(From Goodreads): Fifteen-year-old Munna lives with his Ma and sisters in a small town in India. Because the family is poor, he is sold to a Sheikh’s camel farm in a Gulf country. Here he must train the young camel jockeys. He must starve them so that they remain light, and he must win the Gold Sword race for the Sheikh. In despair, he realizes that he is trapped and there is no escape. But with encouragement from a Canadian scientist and his spunky teenage daughter, Avra, Munna m Gold Sword Race, he also stumbles upon a discovery that will end the slavery of the camel kids.
I’m not a huge fan of YA novels, BUT give me a YA novel with societal issues, and I’ll like it! With Ghost Boys though, I loved this novel. Shenaaz Nanji has a great writing style when it comes to letting us feel what Munna feels – whether it be pain, empathy, or fear, you’re guaranteed to feel everything alongside Munna and the other camel boys.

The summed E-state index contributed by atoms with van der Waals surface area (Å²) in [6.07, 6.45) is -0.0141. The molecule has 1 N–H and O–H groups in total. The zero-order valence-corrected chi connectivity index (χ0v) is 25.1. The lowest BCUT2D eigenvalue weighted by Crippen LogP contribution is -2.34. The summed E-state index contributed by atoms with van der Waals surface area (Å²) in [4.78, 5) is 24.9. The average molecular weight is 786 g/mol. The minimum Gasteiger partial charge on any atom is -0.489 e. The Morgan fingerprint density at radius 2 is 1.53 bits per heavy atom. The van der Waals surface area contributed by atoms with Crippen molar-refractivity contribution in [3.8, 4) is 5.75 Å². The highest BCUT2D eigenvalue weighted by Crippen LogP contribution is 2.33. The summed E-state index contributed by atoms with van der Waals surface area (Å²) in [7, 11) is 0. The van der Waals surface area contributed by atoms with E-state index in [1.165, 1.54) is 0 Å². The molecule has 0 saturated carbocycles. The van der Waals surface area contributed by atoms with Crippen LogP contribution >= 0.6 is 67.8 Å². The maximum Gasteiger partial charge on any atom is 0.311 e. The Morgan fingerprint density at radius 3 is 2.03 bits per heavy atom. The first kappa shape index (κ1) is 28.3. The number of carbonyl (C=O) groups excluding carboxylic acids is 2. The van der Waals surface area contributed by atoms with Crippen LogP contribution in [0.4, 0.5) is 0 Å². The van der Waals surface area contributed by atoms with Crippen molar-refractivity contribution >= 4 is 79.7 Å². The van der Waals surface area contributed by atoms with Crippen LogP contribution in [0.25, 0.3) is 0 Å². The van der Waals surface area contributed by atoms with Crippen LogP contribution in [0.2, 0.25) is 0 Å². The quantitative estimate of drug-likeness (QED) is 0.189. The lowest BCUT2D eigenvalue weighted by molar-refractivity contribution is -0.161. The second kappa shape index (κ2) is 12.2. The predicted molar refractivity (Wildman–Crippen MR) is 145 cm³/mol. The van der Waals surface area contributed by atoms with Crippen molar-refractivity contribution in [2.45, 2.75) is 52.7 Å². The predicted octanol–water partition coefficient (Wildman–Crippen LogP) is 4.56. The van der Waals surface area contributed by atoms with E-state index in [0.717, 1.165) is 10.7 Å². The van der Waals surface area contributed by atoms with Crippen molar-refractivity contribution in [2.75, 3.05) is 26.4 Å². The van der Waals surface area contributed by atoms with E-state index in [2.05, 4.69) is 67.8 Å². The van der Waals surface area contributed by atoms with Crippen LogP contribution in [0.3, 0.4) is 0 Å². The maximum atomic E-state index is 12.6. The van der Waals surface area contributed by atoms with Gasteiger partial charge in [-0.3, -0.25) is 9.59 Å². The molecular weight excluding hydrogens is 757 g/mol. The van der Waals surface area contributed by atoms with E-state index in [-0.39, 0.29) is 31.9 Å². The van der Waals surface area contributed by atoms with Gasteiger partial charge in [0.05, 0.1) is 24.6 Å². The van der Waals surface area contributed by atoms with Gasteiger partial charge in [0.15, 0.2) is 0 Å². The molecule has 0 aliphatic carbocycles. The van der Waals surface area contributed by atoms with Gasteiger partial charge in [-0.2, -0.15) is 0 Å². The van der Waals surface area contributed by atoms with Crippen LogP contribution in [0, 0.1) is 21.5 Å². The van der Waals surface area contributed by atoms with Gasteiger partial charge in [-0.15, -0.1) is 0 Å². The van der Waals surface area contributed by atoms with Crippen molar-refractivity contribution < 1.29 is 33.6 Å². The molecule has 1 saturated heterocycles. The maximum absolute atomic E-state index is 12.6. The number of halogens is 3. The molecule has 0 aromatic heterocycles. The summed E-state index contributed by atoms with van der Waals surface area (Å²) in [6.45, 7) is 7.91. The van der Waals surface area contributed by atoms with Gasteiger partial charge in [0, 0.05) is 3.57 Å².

This diverse YA novel helps give you a sense of what goes on in reality. I mean, who knew that camel racing was a thing, let alone poaching young boys (and toddlers) to be jockeys? That’s just mind-blowing in itself, but to learn about it in a novel is eye-opening.
Manna never really had a father figure in his life, and to see him transform into a surrogate father and even older brother to the boys is a sweet touch (and animals, come to think of it). He was trying to give them a better outlook on their situation, and even puts their happiness and well-being before his own. Munna is a truly phenomenal character, and I commend Shenaaz for writing a book with mostly all male characters – we don’t get enough of that in books these days (at least, all the books that I read).
Despite the sudden ending, I think Ghost Boys is a great stand-out, because it’s also age-appropriate for the YA audience, and a great read for the general 12-17 year olds. I think older audiences will like it too, but I mean, how could anyone not like this book when Munna is such a sweetheart?
5/5. This book has the power to start a great conversation about poverty in general, and the sad situations boys are mercilessly thrown into in the Middle East. I loved the clear writing style, and the characters are all likeable, despite whatever circumstances they have playing for or against them. A+, Shenaaz Nanji!